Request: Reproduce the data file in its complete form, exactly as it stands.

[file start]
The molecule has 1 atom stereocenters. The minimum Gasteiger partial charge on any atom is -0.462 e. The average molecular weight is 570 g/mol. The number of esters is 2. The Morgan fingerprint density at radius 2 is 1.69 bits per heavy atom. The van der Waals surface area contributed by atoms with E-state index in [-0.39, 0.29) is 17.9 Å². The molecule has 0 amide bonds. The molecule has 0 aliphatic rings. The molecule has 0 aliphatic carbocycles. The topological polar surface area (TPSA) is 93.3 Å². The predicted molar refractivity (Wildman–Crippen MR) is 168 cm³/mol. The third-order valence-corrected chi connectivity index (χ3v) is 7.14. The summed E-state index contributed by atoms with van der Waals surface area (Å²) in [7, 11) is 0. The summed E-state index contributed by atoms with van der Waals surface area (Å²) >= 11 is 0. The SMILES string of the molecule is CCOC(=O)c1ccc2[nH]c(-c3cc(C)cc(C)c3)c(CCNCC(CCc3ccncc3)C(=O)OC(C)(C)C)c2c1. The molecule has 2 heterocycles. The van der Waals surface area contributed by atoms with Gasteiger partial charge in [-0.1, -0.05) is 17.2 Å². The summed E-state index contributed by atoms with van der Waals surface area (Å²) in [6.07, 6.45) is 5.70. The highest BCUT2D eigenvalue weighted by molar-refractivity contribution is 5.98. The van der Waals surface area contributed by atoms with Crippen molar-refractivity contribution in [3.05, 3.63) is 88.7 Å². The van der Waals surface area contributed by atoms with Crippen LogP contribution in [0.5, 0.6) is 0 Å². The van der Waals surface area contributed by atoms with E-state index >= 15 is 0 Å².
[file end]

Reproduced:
The molecule has 1 atom stereocenters. The minimum Gasteiger partial charge on any atom is -0.462 e. The average molecular weight is 570 g/mol. The number of esters is 2. The Morgan fingerprint density at radius 2 is 1.69 bits per heavy atom. The van der Waals surface area contributed by atoms with E-state index in [-0.39, 0.29) is 17.9 Å². The molecule has 0 amide bonds. The molecule has 0 aliphatic rings. The molecule has 0 aliphatic carbocycles. The topological polar surface area (TPSA) is 93.3 Å². The predicted molar refractivity (Wildman–Crippen MR) is 168 cm³/mol. The third-order valence-corrected chi connectivity index (χ3v) is 7.14. The summed E-state index contributed by atoms with van der Waals surface area (Å²) in [7, 11) is 0. The summed E-state index contributed by atoms with van der Waals surface area (Å²) >= 11 is 0. The SMILES string of the molecule is CCOC(=O)c1ccc2[nH]c(-c3cc(C)cc(C)c3)c(CCNCC(CCc3ccncc3)C(=O)OC(C)(C)C)c2c1. The molecule has 2 heterocycles. The van der Waals surface area contributed by atoms with Gasteiger partial charge in [-0.1, -0.05) is 17.2 Å². The summed E-state index contributed by atoms with van der Waals surface area (Å²) in [6.07, 6.45) is 5.70. The highest BCUT2D eigenvalue weighted by molar-refractivity contribution is 5.98. The van der Waals surface area contributed by atoms with Crippen molar-refractivity contribution in [3.05, 3.63) is 88.7 Å². The van der Waals surface area contributed by atoms with Crippen LogP contribution in [0.5, 0.6) is 0 Å². The van der Waals surface area contributed by atoms with E-state index >= 15 is 0 Å².